Open: Year Round
H. Lloyd Miller, Airfield's founder, was a successful businessman and pioneer of the Yakima Valley. In 1909, Lloyd became a partner in the Sunnyside Land Investment Company, which was largely involved in buying and selling farm properties.Â
Just prior to the United States entry into World War II, the Olympic Air Transport Company contacted H. Lloyd Miller about the possibility of leasing land from him to build an airbase to train military pilots. Construction of the airbase commenced in the latter part of 1941. The buildings erected on the site included a 70 foot water tower, several airplane hangars, a mess hall, barracks, and several smaller storage buildings. Three dirt runways were also formed, each of which was over a half mile long. The pilots trained primarily on bi-winged Stearman Airplanes.
The airbase continued operations until the mid 1940's. Shortly after WWII came to an end, the pilots moved off site and the recently constructed buildings were auctioned off to the highest bidder. The only bidder turned out to be H. Lloyd Miller, and it is said that he got one heck of a deal on all the buildings.Â
These unique WWII buildings became the headquarters of the Miller family's farming operations up to today. In the area surrounding the airbase, Lloyd began clearing the land, installing water delivery systems, and shifting his assets from his older Sunnyside Valley farms to the new Roza farm, which he named Airport Ranch. Lloyd's son, Don, soon returned home after serving in the war and became a partner in the new family business.
Initially, the prime focus was livestock. The earliest plantings consisted of alfalfa and grains. These crops helped add organic content to the soils and began to alter the soil structure. Over the next few decades, the focus of the business shifted to agronomic crops, such as sugar beets, corn, asparagus, beans, and mint.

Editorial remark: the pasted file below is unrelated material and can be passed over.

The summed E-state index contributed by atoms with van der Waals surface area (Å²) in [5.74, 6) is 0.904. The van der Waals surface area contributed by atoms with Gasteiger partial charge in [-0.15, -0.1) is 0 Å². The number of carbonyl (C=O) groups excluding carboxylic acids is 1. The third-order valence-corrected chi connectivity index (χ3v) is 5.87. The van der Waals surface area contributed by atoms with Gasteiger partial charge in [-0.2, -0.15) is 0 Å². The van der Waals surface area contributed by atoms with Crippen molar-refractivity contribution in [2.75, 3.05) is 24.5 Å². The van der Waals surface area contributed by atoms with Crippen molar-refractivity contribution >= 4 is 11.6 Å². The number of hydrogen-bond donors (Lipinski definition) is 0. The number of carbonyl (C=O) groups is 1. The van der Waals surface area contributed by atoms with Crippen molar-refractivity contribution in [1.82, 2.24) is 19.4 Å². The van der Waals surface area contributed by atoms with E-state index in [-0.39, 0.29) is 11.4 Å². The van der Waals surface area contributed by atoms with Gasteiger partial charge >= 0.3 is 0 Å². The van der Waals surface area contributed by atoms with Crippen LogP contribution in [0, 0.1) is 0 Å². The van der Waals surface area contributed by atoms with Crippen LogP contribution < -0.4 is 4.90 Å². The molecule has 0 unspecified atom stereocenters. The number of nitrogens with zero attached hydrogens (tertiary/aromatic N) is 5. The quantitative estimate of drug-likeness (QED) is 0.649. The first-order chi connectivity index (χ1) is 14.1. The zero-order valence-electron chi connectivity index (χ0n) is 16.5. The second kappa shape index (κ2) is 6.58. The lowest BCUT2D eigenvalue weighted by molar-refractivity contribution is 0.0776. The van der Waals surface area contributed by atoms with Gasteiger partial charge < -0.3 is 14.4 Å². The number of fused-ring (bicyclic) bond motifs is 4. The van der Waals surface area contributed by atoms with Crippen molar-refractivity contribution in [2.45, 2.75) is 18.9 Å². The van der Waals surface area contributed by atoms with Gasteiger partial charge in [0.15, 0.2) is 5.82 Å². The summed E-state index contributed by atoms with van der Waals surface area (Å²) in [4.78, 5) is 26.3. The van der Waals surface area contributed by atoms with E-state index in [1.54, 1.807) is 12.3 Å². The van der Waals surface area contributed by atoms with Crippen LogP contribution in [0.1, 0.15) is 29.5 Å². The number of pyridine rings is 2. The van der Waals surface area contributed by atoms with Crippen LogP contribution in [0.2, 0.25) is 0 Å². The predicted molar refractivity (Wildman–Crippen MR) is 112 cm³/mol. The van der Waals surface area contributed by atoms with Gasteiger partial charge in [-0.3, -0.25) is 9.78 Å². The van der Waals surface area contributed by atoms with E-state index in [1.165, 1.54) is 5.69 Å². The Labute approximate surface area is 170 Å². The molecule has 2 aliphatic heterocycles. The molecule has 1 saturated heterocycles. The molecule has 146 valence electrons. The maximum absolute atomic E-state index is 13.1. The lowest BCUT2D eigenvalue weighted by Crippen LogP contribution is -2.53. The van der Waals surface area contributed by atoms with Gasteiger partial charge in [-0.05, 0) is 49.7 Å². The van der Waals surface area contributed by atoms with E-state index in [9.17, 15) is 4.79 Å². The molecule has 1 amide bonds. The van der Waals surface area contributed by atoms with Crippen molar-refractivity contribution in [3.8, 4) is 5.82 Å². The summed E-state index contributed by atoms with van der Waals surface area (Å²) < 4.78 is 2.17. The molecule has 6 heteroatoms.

The first wine grapes were planted in 1968 by Don Miller. Like so many other local farmers, Don was persuaded to plant wine grapes by WSU research scientist Dr. Walter Clore, who is regarded as the "Father of Washington Wine."Â
Don visited the Napa Valley, and the staff at Freemark Abbey was of significant help to him in the procurement of heat-treated, certified, virus-free plant material from Napa nurseries. Those first vines were planted the following spring. The planting covered 3 acres and consisted of 4 different varieties (Pinot Noir, Cabernet Sauvignon, Chardonnay, and Riesling).Â
In 1971, Don decided to make his first commercial plantings. The vines were planted on a 10 acre parcel of ground. The varieties consisted of Cabernet Sauvignon, Chardonnay, and White Riesling. After a period of observation and at least one hard winter, Don had decided that those 3 varieties had the highest likelihood of success. In those early years, most of our markets were across the border in Canada. The wine grapes, although planted on a commercial scale, were still secondary to our four main cash crops (sugar beets, spearmint, peppermint, and asparagus).
The first large scale planting, headed by Mike Miller (Don's son), took place in 1978. It consisted of 71 acres of White Riesling. The following year, we planted 25 acres of Merlot. Over the years, Mike Miller continued to plant grapevines. Today, we have approximately 950 acres of wine grapes consisting of 27 different varietals.
In 2007, Mike Miller, along with his son Marcus and daughter Lori, estblished Airfield Estates Winery in Prosser. Marcus heads up the winemaking and Lori manages the marketing and tasting room.Â
As you step through the doors of the Airfield's Prosser Tasting Room, you step back in time to the 1940s. The winery was built to resemble the old WWII airplane hangars that were once located on the Miller's family farm. As you enter the tasting room, you are greeted to the tunes of 1940's Big Band Music, and you can feel free to browse the historical photos and remnants that are on display. The Miller family established a Tasting Room in Woodinville in 2010, and currently, they are in the process of building a new Production Facility on the farm near Sunnyside, WA. If all goes according to plan, it will be up and running by the 2014 Harvest Season.
Wednesday, Aug 10, 2022 at 2:00 p.m. Eastern Time
Thursday, Aug 11, 2022 at 7:00 p.m. Eastern Time
Thursday, Aug 11, 2022 at 8:00 p.m. Eastern Time
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